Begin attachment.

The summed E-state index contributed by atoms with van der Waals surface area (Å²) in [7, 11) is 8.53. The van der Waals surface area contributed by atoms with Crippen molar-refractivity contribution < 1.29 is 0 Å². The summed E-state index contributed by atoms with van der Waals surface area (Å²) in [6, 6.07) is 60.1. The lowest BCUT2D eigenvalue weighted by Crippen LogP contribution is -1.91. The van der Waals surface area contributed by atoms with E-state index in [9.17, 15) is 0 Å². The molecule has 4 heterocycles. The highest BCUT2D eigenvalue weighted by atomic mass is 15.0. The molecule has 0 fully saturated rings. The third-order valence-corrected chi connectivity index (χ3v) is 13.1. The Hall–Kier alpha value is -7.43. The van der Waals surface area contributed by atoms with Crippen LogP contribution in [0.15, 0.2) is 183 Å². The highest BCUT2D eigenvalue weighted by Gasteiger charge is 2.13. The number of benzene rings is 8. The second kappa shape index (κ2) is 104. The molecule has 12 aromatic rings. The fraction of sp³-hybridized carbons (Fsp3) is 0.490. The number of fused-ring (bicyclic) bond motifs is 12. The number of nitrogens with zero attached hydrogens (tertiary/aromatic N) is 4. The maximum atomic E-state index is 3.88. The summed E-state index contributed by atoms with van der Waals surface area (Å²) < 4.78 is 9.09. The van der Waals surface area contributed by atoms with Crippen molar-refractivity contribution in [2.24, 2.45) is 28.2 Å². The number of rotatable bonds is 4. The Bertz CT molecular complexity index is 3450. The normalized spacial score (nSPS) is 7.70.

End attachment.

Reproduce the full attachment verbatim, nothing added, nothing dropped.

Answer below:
The summed E-state index contributed by atoms with van der Waals surface area (Å²) in [7, 11) is 8.53. The van der Waals surface area contributed by atoms with Crippen molar-refractivity contribution < 1.29 is 0 Å². The summed E-state index contributed by atoms with van der Waals surface area (Å²) in [6, 6.07) is 60.1. The lowest BCUT2D eigenvalue weighted by Crippen LogP contribution is -1.91. The van der Waals surface area contributed by atoms with E-state index in [9.17, 15) is 0 Å². The molecule has 4 heterocycles. The highest BCUT2D eigenvalue weighted by atomic mass is 15.0. The molecule has 0 fully saturated rings. The third-order valence-corrected chi connectivity index (χ3v) is 13.1. The Hall–Kier alpha value is -7.43. The van der Waals surface area contributed by atoms with Crippen LogP contribution in [0.15, 0.2) is 183 Å². The highest BCUT2D eigenvalue weighted by Gasteiger charge is 2.13. The number of benzene rings is 8. The second kappa shape index (κ2) is 104. The molecule has 12 aromatic rings. The fraction of sp³-hybridized carbons (Fsp3) is 0.490. The number of fused-ring (bicyclic) bond motifs is 12. The number of nitrogens with zero attached hydrogens (tertiary/aromatic N) is 4. The maximum atomic E-state index is 3.88. The summed E-state index contributed by atoms with van der Waals surface area (Å²) < 4.78 is 9.09. The van der Waals surface area contributed by atoms with Crippen molar-refractivity contribution in [2.24, 2.45) is 28.2 Å². The number of rotatable bonds is 4. The Bertz CT molecular complexity index is 3450. The normalized spacial score (nSPS) is 7.70.